Prince Alwaleed bin Talal Buys $300 Million Stake in Twitter

Joel Anderson  |

Saudi billionaire Prince Alwaleed bin Talal announced today that he's purchased an approximately 3-percent stake in social media site Twitter for $300 million. Alwaleed is one of the wealthiest men in the world and his interest in Twitter could mean even bigger things for the site in the future. In August, Twitter raised $800 million from private investors and was valued at $8.4 billion. Alwaleed's stake could value the company at more than $10 billion now.

The "Arabian Warren Buffett"

The stake in Twitter represents a relatively small portion of Alwaleed's reportedly $20 billion plus fortune. The Saudi Prince owns 95 percent of Kingdom Holding Co., which made the press release announcing the deal, which San Francisco-based Twitter later confirmed. “We believe that social media will fundamentally change the media industry landscape in the coming years. Twitter will capture and monetize this positive trend,” Ahmed Reda Halawani, Kingdom Holding’s executive director of private equity and international investments, stated.

Alwaleed also has very public stakes in Citigroup (C), Apple (AAPL), General Motors (GM), and News Corp (NWSA). Prince Alwaleed began his business career after graduating from Menlo College in California, buying a stake in Citigroup at a time when the firm was troubled. The bailout was a success for Alwaleed and prompted Time to nickname him the "Arabian Warren Buffett."

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Twitter Looking for New Path Forward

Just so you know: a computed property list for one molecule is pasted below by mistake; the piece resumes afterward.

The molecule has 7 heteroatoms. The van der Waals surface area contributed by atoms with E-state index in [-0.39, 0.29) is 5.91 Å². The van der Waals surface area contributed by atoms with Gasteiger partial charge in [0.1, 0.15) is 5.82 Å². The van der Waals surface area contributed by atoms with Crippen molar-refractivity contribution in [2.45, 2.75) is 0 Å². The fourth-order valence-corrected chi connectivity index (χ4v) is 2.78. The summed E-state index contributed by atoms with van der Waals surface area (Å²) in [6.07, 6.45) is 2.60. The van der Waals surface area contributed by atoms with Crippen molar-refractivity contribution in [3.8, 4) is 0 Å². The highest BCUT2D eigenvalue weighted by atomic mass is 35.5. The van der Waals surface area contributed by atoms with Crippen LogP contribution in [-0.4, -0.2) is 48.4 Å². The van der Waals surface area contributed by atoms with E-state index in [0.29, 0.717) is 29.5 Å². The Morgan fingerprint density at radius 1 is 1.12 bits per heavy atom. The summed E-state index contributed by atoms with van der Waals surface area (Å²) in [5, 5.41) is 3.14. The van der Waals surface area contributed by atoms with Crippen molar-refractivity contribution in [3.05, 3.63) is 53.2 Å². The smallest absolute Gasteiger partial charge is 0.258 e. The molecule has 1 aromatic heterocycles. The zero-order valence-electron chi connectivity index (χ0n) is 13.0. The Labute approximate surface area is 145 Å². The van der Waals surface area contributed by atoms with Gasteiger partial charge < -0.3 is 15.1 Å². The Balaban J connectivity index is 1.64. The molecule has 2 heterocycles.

Alwaleed comes to Twitter while the company is trying to create a new business model to generate higher revenue and profits. Alwaleed could see a chance to get in early on a company that he sees as having strong potential for profitability in the future at a time when questions about management are driving down the cost of his investment. "Our investment in Twitter reaffirms our ability in identifying suitable opportunities to invest in promising, high-growth businesses with a global impact," said Alwaleed. Twitter, though, has been taking a different approach to raising funds for expansion than other tech and social media companies. While the IPOs of group-discount site Groupon (GRPN) and online gaming company Zynga (ZNGA) and the pending Facebook IPO next year have been big news, Twitter has been slower to seek public investors.

Twitter doesn't appear poised to go public any time soon. “Twitter is seen as a strategic asset within the social media space, given its large user base,” said Jack Neele, a fund manager at Robeco Groep NV. “But the business model in its current form isn't ready for the public market.” Twitter's strategy may be to continue expanding its brand and influence, waiting until the right moment to offer shares to the public.

“They are looking to give themselves some more running space,” said Jeff Mann, an analyst at Gartner in Amsterdam. “Their strategy has always been first get big. They're still holding reasonably close to that. Having a big audience is more important than a short-term revenue stream.”

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